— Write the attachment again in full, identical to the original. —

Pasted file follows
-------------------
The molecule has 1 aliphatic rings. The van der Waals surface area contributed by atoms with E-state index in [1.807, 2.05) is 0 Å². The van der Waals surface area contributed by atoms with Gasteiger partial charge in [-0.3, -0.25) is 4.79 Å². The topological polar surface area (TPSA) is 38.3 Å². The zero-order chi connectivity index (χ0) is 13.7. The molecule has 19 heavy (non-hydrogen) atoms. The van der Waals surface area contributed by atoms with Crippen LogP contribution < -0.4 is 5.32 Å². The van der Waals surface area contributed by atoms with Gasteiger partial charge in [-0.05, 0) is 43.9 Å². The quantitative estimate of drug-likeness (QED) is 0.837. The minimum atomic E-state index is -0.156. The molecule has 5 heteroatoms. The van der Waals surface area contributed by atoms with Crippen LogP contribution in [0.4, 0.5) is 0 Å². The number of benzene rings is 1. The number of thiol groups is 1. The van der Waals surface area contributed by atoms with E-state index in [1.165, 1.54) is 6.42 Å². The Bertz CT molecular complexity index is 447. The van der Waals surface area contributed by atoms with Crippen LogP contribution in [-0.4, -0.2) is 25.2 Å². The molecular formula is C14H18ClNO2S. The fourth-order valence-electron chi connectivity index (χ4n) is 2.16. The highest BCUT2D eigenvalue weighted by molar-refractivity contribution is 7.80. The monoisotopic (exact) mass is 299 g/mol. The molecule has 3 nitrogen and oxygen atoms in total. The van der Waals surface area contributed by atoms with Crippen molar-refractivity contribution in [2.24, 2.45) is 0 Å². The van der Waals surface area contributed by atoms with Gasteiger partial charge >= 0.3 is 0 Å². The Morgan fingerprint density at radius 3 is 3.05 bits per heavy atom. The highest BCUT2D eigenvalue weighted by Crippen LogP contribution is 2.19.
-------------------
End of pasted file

The molecule has 1 aliphatic rings. The van der Waals surface area contributed by atoms with E-state index in [1.807, 2.05) is 0 Å². The van der Waals surface area contributed by atoms with Gasteiger partial charge in [-0.3, -0.25) is 4.79 Å². The topological polar surface area (TPSA) is 38.3 Å². The zero-order chi connectivity index (χ0) is 13.7. The molecule has 19 heavy (non-hydrogen) atoms. The van der Waals surface area contributed by atoms with Crippen LogP contribution < -0.4 is 5.32 Å². The van der Waals surface area contributed by atoms with Gasteiger partial charge in [-0.05, 0) is 43.9 Å². The quantitative estimate of drug-likeness (QED) is 0.837. The minimum atomic E-state index is -0.156. The molecule has 5 heteroatoms. The van der Waals surface area contributed by atoms with Crippen LogP contribution in [0.4, 0.5) is 0 Å². The number of benzene rings is 1. The number of thiol groups is 1. The van der Waals surface area contributed by atoms with E-state index in [1.165, 1.54) is 6.42 Å². The Bertz CT molecular complexity index is 447. The van der Waals surface area contributed by atoms with Crippen LogP contribution in [-0.4, -0.2) is 25.2 Å². The molecular formula is C14H18ClNO2S. The fourth-order valence-electron chi connectivity index (χ4n) is 2.16. The highest BCUT2D eigenvalue weighted by molar-refractivity contribution is 7.80. The monoisotopic (exact) mass is 299 g/mol. The molecule has 3 nitrogen and oxygen atoms in total. The van der Waals surface area contributed by atoms with Crippen molar-refractivity contribution in [2.24, 2.45) is 0 Å². The van der Waals surface area contributed by atoms with Gasteiger partial charge >= 0.3 is 0 Å². The Morgan fingerprint density at radius 3 is 3.05 bits per heavy atom. The highest BCUT2D eigenvalue weighted by Crippen LogP contribution is 2.19.